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© 2011
Zachary S Tseng
1
MATH 251
Work sheet / Things to know
Chapter 3
1. Second order linear differential equation
Standard form:
What makes it homogeneous?
We will, for the most part, work with equations with constant coefficients only.
What is the general form of a second order linear equation with constant coefficients?
Ex. 3.1.1
Can you think of any function(s) that satisfy each equation (w/ constant
coefficients) below?
(a)
y
″  25
y
= 0
(b)
y
″ + 25
y
= 0
(c)
y
″  25
y
′ = 0
The example (c) above is an instance of a second order linear equation with the
y
±term
missing.
It is essentially a first order linear equation in disguise.
All equations of this
type can be solved by changing it into a first order equation with the substitutions
u
=
y
′
and
u
′ =
y
″, then use the integrating factor method to solve for
u
, and integrate the result
to find
y
.
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2.
The characteristic equation
Given the equation
ay
″ +
by
′ +
cy
= 0,
a
≠ 0, what is its
characteristic equation
?
Any root,
r
, of the characteristic equation has the property that
y
=
e
rt
always satisfies the
equation above.
Therefore,
y
=
e
rt
will be a particular solution for each root
r
.
Consequently, an important formula to remember for this class is (surprisingly) the
quadratic formula:
a
ac
b
b
r
2
4
2

±

=
Note that the characteristic equation method does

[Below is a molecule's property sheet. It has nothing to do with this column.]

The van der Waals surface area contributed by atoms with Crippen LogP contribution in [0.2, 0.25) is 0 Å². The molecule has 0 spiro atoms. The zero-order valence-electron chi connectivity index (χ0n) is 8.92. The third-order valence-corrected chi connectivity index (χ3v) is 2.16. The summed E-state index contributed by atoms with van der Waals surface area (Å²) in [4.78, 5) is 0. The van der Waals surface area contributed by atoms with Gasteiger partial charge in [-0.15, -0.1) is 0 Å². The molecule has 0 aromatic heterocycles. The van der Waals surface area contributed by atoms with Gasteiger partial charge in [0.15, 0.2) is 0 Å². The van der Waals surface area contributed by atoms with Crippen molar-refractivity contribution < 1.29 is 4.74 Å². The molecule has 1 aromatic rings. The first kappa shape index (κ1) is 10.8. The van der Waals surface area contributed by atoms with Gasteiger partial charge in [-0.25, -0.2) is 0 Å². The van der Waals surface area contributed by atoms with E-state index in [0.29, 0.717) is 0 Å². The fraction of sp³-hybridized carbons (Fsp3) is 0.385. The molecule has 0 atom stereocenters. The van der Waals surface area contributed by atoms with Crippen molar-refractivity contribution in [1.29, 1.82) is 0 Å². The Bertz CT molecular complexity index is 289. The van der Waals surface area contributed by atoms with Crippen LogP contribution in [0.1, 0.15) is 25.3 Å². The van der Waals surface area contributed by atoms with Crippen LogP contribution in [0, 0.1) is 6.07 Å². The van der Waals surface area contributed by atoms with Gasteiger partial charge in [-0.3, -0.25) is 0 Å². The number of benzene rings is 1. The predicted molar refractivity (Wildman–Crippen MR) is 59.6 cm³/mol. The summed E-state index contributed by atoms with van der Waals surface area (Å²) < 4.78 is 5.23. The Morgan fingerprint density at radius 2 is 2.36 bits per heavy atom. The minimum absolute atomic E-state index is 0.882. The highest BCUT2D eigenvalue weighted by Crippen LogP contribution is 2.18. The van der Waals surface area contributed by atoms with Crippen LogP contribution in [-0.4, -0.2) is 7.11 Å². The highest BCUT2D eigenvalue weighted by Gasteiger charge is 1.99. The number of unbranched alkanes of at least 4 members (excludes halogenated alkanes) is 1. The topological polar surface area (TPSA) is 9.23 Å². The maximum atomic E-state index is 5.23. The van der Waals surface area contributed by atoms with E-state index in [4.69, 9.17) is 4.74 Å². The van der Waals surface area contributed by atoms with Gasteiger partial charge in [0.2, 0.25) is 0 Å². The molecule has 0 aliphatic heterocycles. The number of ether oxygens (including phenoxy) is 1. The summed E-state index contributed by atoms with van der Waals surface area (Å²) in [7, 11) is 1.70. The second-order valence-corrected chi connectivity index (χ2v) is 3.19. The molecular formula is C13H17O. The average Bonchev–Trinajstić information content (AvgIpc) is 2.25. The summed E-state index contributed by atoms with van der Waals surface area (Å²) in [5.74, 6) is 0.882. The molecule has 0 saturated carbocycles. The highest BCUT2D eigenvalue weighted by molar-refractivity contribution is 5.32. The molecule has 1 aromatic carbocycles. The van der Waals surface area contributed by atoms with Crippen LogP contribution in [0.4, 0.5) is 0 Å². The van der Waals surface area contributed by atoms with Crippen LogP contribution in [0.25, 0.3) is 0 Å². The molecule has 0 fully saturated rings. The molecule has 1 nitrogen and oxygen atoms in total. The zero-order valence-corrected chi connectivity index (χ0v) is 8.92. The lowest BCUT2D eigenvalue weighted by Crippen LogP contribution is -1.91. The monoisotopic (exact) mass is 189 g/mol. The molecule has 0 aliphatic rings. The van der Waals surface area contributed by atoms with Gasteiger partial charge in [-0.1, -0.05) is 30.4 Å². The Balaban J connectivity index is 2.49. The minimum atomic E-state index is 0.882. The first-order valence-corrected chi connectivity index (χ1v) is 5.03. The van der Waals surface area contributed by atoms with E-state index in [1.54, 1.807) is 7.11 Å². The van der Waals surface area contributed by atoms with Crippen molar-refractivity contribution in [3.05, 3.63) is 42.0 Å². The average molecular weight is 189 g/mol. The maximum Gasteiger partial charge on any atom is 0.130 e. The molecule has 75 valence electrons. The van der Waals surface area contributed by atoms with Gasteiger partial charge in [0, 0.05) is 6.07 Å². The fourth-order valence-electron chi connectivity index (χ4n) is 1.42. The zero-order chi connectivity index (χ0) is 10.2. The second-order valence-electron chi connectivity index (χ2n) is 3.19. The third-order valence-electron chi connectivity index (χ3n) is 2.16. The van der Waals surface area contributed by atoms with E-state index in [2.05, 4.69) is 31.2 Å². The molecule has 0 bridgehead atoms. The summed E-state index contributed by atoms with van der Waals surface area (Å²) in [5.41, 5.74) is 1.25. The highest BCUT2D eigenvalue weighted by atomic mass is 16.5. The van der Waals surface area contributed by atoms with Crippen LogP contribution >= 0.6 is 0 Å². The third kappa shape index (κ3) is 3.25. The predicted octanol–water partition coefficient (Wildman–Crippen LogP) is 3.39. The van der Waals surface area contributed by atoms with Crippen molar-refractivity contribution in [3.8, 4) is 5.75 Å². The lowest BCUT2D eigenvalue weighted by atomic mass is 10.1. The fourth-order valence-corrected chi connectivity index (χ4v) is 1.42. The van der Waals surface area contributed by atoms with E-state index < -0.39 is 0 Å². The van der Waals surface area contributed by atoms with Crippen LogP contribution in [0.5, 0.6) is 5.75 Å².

not
require the given differential
equation to be put into its standard form first – the quadratic formula simply doesn’t care
whether or not the leading coefficient is 1.
Suppose
r
1
and
r
2
are two distinct real roots of the characteristic equation, what is the
general solution of the differential equation?
y
=
Ex. 3.2.1
y
″ +
y
′  12
y
= 0
What is its characteristic equation?
What are the roots of the characteristic equation?
Based on the roots, what are 2 particular solutions of the equation?
The general solution is
y
=
Ex. 3.2.2
2
y
″ + 3
y
′  2
y
= 0
y
=
© 2011
Zachary S Tseng
3
3.
Initial Value Problems
What do the initial conditions of a second order differential equation look like?
A second order equation’s general solution will have 2 arbitrary constants / coefficients.
Therefore, an IVP will have 2 initial conditions in order to give 2 (algebraic) equations
needed to solve for them.
What must
the conditions look like?
Ex. 3.3.1
Take the previous example
y
″ +
y
′  12
y
= 0.
Find its solution satisfying
(a)
y
(0) = 0,
y
′(0) = 2
(b)
y
(0) = 2,
y
′(0) = 6
How to (easily) work with initial conditions where
t
0
≠ 0?
Ex. 3.3.2
y
″ +
y
′  12
y
= 0,
y
(45000) = 0,
y
′(45000) = 2
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The
Existence and Uniqueness Theorem
(for second order linear equations)
It is really the same theorem as the one we saw earlier, except this one is in the context of
second order linear equation.
What does it say?
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This note was uploaded on 07/16/2011 for the course MATH 251 taught by Professor Chezhongyuan during the Spring '08 term at Pennsylvania State University, University Park.
 Spring '08
 CHEZHONGYUAN
 Math, Differential Equations, Equations, Partial Differential Equations

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